From the searing image of Michael Jackson's "condom catheter" to a mysterious thumbprint on a syringe, the trial of the pop star's doctor has onlookers riveted. Amy Ephron reports.
Covering a trial is a little bit like watching a tennis match. There are good shots, bad shots, aces, volleys, and certain times when one side seems to have taken the lead. But then, there’s always the next set ...
As day seven of the trial of Dr. Conrad Murray for the involuntary manslaughter of Michael Jackson ended on Oct. 5, a small pharmacy full of prescription drug bottles and medical apparatus, all seized by the coroner’s office from MJ’s bedroom after his death, were lined up on the prosecution’s table for the jury to see. Additionally, a number of other chilling details have emerged that those in the legal industry would call “bad facts."
The searing image from numerous witnesses’ testimony about the presence of a condom catheter in Michael Jackson. A condom catheter is a device attached to the penis to collect urine because a patient is unconscious, or unable to urinate or physically make it to the bathroom. One seasoned Beverly Hills internist consulted by this journalist stated only once has he ever prescribed a condom catheter in a “home setting,” and that was to a stroke victim.
The striking absence of appropriate sophisticated monitoring and resuscitation equipment in the event of a bad reaction to any of the drugs (notably propofol) Murray was prescribing and administering to MJ. (Even the oxygen tank that was by the bedside was empty.)
Dr. Conrad Murray’s absence from his star patient’s bedside (and bedroom) for more than 30 minutes, a fact confirmed by Murray’s email and cellphone records entered into evidence, and a veritable “parade” of witnesses who were on the other end of the phone—not to make light of it, but if Conrad Murray had a Facebook page, it would be safe to say his relationship status would be: "It’s Complicated." It was during this critical absence that Jackson had what Dr. Murray referred to at the time as a “bad reaction.”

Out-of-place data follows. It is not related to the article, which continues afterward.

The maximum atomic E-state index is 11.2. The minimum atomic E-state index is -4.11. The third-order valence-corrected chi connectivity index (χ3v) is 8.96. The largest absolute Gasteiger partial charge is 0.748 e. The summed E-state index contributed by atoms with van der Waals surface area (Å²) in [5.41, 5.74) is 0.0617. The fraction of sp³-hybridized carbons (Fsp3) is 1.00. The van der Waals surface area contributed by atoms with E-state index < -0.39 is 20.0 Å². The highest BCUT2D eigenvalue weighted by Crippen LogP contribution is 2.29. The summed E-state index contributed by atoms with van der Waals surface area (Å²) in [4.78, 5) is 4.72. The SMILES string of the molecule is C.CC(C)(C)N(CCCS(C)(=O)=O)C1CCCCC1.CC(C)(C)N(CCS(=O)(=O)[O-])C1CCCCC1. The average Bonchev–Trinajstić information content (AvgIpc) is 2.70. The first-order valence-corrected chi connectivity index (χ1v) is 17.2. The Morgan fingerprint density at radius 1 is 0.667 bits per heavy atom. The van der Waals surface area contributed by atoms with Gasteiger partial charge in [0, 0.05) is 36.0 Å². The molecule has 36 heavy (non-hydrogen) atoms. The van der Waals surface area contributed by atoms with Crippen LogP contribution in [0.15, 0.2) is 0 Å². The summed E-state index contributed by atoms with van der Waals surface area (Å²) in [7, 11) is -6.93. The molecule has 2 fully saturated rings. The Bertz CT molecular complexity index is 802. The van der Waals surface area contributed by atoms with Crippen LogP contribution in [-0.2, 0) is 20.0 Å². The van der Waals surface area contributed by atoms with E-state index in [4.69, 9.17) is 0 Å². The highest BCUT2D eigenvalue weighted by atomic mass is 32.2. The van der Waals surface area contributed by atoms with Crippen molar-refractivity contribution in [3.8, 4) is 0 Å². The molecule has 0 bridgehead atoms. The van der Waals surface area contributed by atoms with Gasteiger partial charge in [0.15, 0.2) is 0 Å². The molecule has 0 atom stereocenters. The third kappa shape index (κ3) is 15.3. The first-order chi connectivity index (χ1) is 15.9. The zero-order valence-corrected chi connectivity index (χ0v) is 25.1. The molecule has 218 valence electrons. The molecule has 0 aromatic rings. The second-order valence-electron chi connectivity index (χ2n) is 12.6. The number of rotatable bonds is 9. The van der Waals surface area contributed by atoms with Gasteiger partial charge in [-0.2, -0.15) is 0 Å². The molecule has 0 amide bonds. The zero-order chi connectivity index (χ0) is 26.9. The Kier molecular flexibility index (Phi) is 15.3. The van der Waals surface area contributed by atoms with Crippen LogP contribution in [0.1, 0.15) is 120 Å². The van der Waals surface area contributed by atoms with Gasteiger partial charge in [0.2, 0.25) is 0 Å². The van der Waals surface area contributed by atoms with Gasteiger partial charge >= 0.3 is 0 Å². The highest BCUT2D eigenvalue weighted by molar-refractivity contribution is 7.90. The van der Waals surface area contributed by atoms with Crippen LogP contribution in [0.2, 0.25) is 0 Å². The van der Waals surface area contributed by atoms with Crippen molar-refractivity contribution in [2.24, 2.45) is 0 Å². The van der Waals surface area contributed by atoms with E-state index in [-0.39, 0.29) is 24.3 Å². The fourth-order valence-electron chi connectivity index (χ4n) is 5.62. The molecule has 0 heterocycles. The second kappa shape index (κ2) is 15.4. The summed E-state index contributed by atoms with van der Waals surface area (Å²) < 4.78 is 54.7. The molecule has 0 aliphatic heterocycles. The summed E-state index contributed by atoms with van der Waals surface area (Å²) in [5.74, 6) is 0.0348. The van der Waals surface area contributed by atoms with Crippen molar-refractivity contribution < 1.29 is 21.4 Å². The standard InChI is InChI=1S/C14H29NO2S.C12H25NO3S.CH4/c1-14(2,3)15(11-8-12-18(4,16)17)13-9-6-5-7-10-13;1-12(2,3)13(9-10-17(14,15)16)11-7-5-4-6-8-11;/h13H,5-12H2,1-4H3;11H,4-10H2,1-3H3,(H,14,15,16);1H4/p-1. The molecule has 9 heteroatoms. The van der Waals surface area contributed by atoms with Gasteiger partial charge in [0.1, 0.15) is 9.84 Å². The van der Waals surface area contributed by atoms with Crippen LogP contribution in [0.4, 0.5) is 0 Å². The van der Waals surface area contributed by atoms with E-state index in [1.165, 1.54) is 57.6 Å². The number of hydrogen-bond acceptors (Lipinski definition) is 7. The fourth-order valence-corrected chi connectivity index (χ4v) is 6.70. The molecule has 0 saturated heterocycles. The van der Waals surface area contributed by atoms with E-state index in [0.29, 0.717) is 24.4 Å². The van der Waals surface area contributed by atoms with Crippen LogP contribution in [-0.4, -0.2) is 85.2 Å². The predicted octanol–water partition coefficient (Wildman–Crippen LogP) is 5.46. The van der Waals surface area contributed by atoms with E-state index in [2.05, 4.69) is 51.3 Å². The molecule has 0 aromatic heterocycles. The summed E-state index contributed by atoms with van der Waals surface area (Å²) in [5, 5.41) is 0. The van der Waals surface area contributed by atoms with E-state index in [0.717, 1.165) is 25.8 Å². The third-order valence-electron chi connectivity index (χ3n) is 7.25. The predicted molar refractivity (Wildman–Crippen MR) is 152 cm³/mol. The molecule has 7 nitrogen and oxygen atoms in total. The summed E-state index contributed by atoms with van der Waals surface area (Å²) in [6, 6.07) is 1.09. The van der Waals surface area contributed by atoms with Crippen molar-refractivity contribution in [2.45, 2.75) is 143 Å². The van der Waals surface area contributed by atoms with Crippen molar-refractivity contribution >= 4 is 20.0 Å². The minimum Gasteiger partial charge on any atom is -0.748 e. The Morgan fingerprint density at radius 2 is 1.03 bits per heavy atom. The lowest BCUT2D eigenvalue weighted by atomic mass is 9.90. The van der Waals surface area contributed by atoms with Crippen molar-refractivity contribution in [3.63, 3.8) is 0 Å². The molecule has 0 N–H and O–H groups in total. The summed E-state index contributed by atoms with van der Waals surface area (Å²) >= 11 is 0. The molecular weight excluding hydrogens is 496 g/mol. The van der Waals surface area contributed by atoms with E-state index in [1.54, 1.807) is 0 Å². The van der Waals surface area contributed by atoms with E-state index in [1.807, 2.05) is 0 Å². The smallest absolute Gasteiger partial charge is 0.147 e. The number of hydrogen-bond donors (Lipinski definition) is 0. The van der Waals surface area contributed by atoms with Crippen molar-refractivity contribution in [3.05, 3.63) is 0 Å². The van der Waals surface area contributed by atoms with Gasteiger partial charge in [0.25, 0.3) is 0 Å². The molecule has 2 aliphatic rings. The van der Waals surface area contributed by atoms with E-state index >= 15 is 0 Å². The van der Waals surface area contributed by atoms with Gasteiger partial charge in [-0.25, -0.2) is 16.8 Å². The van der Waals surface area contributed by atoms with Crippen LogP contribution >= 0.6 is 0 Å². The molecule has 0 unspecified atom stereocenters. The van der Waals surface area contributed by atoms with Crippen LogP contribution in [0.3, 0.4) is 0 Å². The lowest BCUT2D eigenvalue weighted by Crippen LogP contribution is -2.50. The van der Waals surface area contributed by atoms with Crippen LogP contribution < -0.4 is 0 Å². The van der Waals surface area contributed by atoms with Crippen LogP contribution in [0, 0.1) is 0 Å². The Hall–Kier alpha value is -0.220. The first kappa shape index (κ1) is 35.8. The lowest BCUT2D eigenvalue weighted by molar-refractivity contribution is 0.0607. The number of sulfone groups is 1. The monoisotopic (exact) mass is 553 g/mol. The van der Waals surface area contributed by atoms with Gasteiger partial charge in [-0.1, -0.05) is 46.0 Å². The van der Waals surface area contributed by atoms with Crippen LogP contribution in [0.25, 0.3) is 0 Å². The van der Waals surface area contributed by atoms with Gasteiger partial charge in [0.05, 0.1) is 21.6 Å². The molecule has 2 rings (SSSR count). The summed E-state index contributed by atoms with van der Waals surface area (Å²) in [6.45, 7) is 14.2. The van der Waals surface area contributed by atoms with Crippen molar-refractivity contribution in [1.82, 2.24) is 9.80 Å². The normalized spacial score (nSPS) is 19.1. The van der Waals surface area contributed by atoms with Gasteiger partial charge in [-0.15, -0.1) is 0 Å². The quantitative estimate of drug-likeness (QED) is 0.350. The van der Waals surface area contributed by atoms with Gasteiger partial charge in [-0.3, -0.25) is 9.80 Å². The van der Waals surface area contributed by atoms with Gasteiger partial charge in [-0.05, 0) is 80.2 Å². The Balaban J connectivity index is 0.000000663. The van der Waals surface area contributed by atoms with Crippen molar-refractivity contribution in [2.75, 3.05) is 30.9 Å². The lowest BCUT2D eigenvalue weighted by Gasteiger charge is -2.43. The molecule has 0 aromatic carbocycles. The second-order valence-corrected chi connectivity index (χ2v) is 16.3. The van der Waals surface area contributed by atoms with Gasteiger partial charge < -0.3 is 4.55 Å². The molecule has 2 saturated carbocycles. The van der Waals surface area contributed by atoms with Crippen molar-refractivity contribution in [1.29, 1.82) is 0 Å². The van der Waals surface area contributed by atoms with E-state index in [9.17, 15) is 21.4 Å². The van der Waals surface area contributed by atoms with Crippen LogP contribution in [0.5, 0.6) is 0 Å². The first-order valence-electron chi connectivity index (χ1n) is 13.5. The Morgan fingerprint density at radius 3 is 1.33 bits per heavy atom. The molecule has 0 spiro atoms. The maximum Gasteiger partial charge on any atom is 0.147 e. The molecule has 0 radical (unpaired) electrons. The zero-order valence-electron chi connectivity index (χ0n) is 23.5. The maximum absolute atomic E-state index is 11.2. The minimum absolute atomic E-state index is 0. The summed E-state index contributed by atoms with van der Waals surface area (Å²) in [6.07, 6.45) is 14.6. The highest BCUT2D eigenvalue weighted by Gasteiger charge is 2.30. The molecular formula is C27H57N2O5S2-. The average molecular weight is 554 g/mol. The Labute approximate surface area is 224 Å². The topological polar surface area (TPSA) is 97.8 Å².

A play-by-play (though nobody’s testimony quite matched) of a curious Keystone Kops–style episode, apparently prior to anyone calling 911, where Murray instructed two members of the security staff to put numerous vials on the bedside table into plastic bags, then brown bags, then luggage bags (almost as if the bags were Russian dolls) and remove and conceal a saline bag from the IV stand at the bedside that appears to have had a propofol bottle set up inside, which the prosecution attempted to display as if it were a makeshift continuous drip system.
The presence of the IV stand in the bedroom itself.
The testimony about the presence of Prince and Paris in the bedroom crying uncontrollably at the sight of their father’s seemingly lifeless body, eyes open, pupils dilated and fixed, condom catheter, mouth open, lying flat on his back with his palms up as Dr. Murray attempted one-handed chest compressions.
Conrad Murray’s failure to reveal to EMT first responders and staff at UCLA Medical Center that he’d administered propofol to MJ, despite the fact that he was asked repeatedly what drugs the patient might have taken. Murray continued to insist that all he’d given MJ was a small amount of lorazepam, a mild sedative commonly known as Ativan. And though the treatment and the protocol might have been the same in their attempts to revive him, the omission itself is a “bad fact.”